We placed the bottom spar bracket into position (above), and using several clamps to ensure the lower skin was held in place in the the wing jig (metal fixture for wing construction), we then put the upper spar bracket into place (below). With both upper and lower spar brackets having good positioning, we temporarily glued the lower spar bracket to the spar (main wing beam), and pre-drilled holes horizontally through the side of the spar.
This allowed us to locate the hinge beam, which was also held by the jig, and we found a better alignment than we had with the left wing. I guess we improved with practice! An image of the hinge beam held in the fixture is shown below. The hinge beam is the stretched triangular metal piece in middle right of image.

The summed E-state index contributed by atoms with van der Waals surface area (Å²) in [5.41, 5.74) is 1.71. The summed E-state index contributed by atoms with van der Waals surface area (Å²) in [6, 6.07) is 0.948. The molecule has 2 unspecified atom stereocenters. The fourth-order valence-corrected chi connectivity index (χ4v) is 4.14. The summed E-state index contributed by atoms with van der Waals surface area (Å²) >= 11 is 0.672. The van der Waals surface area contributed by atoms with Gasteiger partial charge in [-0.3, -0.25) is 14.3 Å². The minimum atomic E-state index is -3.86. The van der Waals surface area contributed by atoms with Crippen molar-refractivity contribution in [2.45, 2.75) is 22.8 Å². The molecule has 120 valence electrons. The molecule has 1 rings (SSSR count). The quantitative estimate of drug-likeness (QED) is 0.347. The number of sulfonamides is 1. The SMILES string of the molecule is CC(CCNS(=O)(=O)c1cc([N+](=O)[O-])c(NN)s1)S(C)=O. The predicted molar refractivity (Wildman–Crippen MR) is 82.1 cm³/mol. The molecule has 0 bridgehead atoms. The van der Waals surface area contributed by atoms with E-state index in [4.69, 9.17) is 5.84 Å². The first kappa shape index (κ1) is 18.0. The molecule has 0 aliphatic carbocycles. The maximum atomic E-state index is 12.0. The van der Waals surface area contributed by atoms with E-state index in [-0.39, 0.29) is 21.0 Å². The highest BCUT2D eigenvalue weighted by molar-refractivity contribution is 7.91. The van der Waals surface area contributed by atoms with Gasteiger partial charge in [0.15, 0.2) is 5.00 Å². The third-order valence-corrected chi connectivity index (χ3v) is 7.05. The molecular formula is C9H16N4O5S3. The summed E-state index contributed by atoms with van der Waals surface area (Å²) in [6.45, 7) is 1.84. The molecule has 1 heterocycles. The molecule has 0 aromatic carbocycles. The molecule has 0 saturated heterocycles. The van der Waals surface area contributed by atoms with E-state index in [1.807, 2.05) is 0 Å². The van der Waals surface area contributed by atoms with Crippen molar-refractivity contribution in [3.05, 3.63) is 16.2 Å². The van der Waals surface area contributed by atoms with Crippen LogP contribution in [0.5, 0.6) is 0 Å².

The next step was to put the lower wing skin back into the mold to hold it in correct shape, and bond in the two inner wing ribs. Ribs are the pieces that help the wing keep it’s shape, and run from the spar to the back side of the wing. The image immediately below shows Ron Burch cleaning up the excess glue from the second of the two ribs visible. The second image below shows the completed ribs.
Next up is to attach the control mechanism for the aileron (movable part of the wing that banks the aircraft left or right). We are also reviewing different lights for the vehicle, and have spent some nights checking out the different lighting patterns and visibility distances with different lighting units. The search for the best lighting combo continues!
Temporary wing swing pins were completed for the wing swing test. Final pins are still in the machine shop, but that isn’t stopping us from marching toward completion of the test we have been working towards for many months. The center piece of the wing swing mechanism is due to be finished Monday, so we are anxiously awaiting that critical final piece.
Thanks for staying tuned!